Pets as Working Dogs

Conifer CanineMany people have come to us across the years saying something like, “I have this smart family pet (GSD, Mal, Lab, etc) that I’d like to have trained as a working dog (protector, drug dog, therapy dog, etc).”

Red flags are already flying!  Right away, we recognize that this person has limited knowledge of working dogs: both in selecting and training true working dogs.  It’s probably no fault of their own.  Hence, this article may help to clarify some issues in selecting a working dog.

First off, pets aren’t working dogs.  Working dogs can make great pets but pets almost never make good working dogs.  If you want a pet, choose a pet.  If you want a working dog, choose – first and foremost – a working dog.  Pets should be raised/trained as pets and working dog prospects should be raised/trained as working dogs.  There are many distinct differences between the two.  Other articles within our DogBlog help to educate owners on this issue.

Working dogs will require definite qualities if they are to succeed at the job you have slated for them.  DRIVE is one of those necessary qualities:  prey, defense, and retrieving.  You can have a great pet without these qualities but, for a working dog, these are an absolute MUST.

Second, be selective for the job at hand.  Therapy dogs will need to be confident.  A shy pet will not make a good therapy dog.  Therapy dogs must work around strange noises, smells, sudden movements, etc.  They must be chosen for a confident temperament.  They most likely will not require much prey, defense, or retrieving drive.  They will be more laid back but must be confident.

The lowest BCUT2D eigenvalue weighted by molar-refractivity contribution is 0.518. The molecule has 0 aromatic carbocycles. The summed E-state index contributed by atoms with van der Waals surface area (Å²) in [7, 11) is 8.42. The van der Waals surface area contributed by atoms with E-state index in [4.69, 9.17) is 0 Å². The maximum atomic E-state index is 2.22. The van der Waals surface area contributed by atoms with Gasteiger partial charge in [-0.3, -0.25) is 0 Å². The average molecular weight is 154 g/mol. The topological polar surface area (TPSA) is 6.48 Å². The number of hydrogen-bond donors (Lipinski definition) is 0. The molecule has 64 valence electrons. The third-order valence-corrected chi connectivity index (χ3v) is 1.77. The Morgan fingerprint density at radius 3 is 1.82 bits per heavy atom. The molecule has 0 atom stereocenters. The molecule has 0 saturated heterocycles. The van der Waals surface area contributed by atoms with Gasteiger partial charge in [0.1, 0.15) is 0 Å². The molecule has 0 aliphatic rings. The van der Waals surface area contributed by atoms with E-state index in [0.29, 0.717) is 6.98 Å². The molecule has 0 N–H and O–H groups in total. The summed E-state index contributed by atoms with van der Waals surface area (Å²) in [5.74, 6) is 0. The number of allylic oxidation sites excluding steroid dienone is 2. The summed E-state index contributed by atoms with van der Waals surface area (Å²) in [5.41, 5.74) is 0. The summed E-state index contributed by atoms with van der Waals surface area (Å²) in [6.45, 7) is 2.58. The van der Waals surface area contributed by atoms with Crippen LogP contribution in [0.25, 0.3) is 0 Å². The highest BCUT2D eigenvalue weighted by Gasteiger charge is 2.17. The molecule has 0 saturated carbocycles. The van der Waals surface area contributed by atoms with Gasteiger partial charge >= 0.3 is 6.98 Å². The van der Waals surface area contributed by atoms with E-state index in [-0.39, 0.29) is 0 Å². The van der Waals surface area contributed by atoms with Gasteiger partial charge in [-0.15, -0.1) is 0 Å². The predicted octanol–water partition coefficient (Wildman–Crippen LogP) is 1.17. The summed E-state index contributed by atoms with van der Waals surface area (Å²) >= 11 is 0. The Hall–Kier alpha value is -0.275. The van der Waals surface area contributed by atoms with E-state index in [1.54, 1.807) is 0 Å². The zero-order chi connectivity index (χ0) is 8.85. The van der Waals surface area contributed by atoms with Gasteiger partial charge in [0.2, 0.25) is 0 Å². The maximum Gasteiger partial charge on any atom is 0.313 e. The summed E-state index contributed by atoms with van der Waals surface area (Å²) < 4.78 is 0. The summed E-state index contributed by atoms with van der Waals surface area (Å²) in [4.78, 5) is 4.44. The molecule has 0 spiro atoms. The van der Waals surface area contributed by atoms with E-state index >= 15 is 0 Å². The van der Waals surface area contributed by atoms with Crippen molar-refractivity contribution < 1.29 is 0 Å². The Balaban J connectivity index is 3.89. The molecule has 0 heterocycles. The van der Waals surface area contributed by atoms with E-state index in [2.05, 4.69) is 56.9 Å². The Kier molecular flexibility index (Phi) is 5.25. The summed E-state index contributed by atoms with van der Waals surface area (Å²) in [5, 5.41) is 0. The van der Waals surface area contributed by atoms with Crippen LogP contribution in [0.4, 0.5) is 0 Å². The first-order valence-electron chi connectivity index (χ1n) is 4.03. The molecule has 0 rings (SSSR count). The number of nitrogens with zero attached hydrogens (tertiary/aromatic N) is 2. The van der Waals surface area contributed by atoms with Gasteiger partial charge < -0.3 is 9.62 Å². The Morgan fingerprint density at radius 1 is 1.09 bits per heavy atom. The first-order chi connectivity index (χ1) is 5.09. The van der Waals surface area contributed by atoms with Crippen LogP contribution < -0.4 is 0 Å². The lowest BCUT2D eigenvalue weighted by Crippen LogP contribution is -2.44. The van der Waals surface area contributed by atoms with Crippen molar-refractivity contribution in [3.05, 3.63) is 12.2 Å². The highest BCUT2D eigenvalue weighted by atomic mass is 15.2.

A personal protection dog, on the other hand, must display prey, defense, and retrieving drives as well as be extremely confident.  Admittedly, these qualities can be enhanced in training.  However they must inherently be there in the first place or no amount of training will overcome that deficiency.  The dog either has it or he doesn’t.  Genetics will play a crucial role in this.

Third, the bottom line is…choose your working dog according to the needs of the specific work you have in mind, not merely as an after-thought.  This will spare you much disappointment and probably much expense as well.

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